Major Poems of the Hebrew Bible — at the Interface of Hermeneutics and Structural Analysis, Volume I: Ex. 15, Deut. 32, and Job 3

By J.P. Fokkelman

It was reading the afterword in De Psalmen that made me order this book through inter-library loan. Of course, like a fool, I started with Volume I, which is not about the psalms; I should have ordered Volume III. Still, I’m very glad I’ve dipped into this book.

  • Author: J.P. Fokkelman
  • Title: Major Poems of the Hebrew Bible — at the Interface of Hermeneutics and Structural Analysis, Volume I: Ex. 15, Deut. 32, and Job 3
  • Pages: 206
  • Published: 1998
  • Publisher: Studia Semitica Neerlandica (Van Gorcum)
  • ISBN: 90-232-3367-0

Only dipped, because it is way out of my league. I’m an innocent linguist, not a biblical scholar. My Hebrew doesn’t reach much further than recognizing the glyph for Aleph. And most of the Hebrew in this volume is given untransliterated, untranslated, unglossed. The very good translations of the three subject poems at the start of each chapter by the Jewish Publication Society of America do help, but not with the discussion itself. Of course, this book was not written for people like me, but rather for the small group of scholars in Fokkelman’s field — a pity, because his enthusiasm is infective, and I think their would be a quite wide audience for this work.

But perhaps, and I have not investigated this, Fokkelman has published more generally accessible books on this topic. Amazon lists twelve books, the most popular of which is Reading Biblical Narrative, An Introductory Guide. Hm. I’ll be ordering this next.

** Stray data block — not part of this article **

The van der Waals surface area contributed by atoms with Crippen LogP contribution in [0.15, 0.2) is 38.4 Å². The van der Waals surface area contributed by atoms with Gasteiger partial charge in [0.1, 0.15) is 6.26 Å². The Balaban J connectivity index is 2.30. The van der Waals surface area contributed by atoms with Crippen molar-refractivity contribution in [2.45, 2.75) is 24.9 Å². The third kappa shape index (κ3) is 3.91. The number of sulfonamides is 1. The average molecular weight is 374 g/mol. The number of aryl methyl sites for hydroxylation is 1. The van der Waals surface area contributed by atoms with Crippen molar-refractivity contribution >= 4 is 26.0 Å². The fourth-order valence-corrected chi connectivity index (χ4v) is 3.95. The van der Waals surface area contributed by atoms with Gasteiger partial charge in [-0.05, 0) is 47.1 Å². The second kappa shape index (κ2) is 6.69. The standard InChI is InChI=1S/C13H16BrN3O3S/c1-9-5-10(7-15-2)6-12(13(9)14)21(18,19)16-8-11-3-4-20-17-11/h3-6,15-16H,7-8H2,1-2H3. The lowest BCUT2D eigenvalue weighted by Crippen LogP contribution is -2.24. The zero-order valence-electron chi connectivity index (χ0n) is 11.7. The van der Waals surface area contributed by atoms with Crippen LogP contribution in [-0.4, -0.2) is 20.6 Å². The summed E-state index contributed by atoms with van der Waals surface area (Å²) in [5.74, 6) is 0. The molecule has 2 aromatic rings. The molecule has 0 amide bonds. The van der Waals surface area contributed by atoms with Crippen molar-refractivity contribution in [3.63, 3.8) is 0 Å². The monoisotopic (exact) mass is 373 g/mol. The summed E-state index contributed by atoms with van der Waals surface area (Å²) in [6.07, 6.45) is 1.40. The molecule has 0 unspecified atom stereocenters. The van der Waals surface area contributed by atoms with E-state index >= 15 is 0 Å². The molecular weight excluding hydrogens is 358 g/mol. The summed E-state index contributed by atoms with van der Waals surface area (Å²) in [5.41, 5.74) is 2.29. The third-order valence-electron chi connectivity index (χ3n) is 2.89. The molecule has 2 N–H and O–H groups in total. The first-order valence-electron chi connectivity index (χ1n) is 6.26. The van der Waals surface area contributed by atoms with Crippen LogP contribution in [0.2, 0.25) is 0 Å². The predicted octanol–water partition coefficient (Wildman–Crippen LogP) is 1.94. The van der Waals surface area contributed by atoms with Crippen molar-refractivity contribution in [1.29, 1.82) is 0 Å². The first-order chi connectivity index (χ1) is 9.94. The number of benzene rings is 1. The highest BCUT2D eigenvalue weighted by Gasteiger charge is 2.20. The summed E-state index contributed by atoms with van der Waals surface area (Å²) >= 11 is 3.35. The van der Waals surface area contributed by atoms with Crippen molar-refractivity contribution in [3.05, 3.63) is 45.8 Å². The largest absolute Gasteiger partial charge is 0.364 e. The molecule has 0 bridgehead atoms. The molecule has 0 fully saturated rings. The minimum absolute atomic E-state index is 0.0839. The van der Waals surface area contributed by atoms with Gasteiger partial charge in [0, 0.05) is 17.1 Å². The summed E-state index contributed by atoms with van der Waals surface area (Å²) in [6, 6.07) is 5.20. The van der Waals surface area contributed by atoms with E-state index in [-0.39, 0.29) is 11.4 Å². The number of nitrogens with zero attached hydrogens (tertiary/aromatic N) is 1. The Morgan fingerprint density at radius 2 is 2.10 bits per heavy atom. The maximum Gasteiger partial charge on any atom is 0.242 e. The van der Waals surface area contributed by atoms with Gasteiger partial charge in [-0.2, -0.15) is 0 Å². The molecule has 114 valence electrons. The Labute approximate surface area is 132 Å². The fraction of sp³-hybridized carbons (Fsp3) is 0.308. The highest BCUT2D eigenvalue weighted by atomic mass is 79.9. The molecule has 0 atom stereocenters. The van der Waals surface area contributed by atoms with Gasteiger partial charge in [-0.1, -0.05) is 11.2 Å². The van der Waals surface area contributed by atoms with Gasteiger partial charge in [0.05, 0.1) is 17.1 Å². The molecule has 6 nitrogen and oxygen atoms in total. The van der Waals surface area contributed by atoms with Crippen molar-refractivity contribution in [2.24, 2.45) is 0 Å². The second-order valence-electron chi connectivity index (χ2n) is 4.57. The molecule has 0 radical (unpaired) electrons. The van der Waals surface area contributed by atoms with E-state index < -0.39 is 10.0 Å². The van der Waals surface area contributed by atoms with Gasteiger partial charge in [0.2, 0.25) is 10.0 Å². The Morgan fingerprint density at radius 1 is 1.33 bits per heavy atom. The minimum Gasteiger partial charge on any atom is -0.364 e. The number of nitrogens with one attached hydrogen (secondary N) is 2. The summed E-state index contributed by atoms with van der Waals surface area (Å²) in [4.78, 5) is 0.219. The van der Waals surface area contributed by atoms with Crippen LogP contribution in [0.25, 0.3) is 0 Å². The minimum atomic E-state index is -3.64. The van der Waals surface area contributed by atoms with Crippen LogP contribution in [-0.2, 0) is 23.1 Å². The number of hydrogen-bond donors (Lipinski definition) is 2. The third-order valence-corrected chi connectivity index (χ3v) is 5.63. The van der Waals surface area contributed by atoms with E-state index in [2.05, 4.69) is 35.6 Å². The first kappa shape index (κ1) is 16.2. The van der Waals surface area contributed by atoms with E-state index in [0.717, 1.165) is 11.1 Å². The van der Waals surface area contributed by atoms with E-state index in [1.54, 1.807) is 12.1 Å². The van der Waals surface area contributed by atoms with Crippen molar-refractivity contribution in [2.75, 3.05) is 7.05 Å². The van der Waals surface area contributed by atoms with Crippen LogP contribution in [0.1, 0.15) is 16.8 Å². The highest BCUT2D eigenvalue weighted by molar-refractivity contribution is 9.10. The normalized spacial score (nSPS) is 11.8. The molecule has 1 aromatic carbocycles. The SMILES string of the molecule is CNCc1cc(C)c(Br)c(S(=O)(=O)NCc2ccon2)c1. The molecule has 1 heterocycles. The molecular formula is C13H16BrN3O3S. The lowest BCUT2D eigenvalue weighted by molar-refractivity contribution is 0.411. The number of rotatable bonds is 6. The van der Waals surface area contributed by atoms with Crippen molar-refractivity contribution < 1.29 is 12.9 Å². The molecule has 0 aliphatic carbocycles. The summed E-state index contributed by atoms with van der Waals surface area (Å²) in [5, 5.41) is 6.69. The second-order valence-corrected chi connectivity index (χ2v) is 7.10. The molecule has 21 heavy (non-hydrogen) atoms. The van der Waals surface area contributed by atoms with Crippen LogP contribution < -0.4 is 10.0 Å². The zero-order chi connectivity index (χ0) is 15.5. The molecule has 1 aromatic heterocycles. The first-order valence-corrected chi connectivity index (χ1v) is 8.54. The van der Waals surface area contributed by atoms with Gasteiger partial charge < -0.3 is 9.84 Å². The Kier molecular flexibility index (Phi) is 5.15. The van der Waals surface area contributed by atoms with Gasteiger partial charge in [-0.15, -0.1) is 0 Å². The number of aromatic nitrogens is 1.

In any case, unable as I am to say anything worthwile about the present volume, I’m going to record my notes anyway…

When I had read the first six or so pages of the introduction, I
had the impression that the author was perhaps a bit too skilled at
what the Dutch call ‘inlegkunde’ — the ability to see meaning,
plot, intent and whatever where there is nothing much really except
accident. In the case of literary works, this danger is ever prevalent
because authors don’t, in my experience, conciously shape their work
to conform to numerical, structural designs. Sentences happen, and
that they show up in a pattern is because the human mind works
unconciously in patterns.

Then, from page seven or eight, when the author started giving
actual examples, I was grabbed. Fokkelman had convinced me by then,
mostly through his incredibly infective enthusiasm. Here is a scholar
who manages even when being engaged in the most strenuous
syllable-counting never to lose sight of the literary quality of the
work he is working on; he keeps his sense of awe throughout. Dash it,
I want to learn Hebrew just to read these poems in the original
language. But they are difficult, as Fokkelman acknowledges, and
Teach Yourself Biblical Hebrew only gives the student the
rudiments of biblical prose. So that’s a wash-out, probably.

It’s a book for dipping into, not reading straight from beginning to end; the extended arguments and analyses are beyond me, but even I recognize that they are engaging and cogent.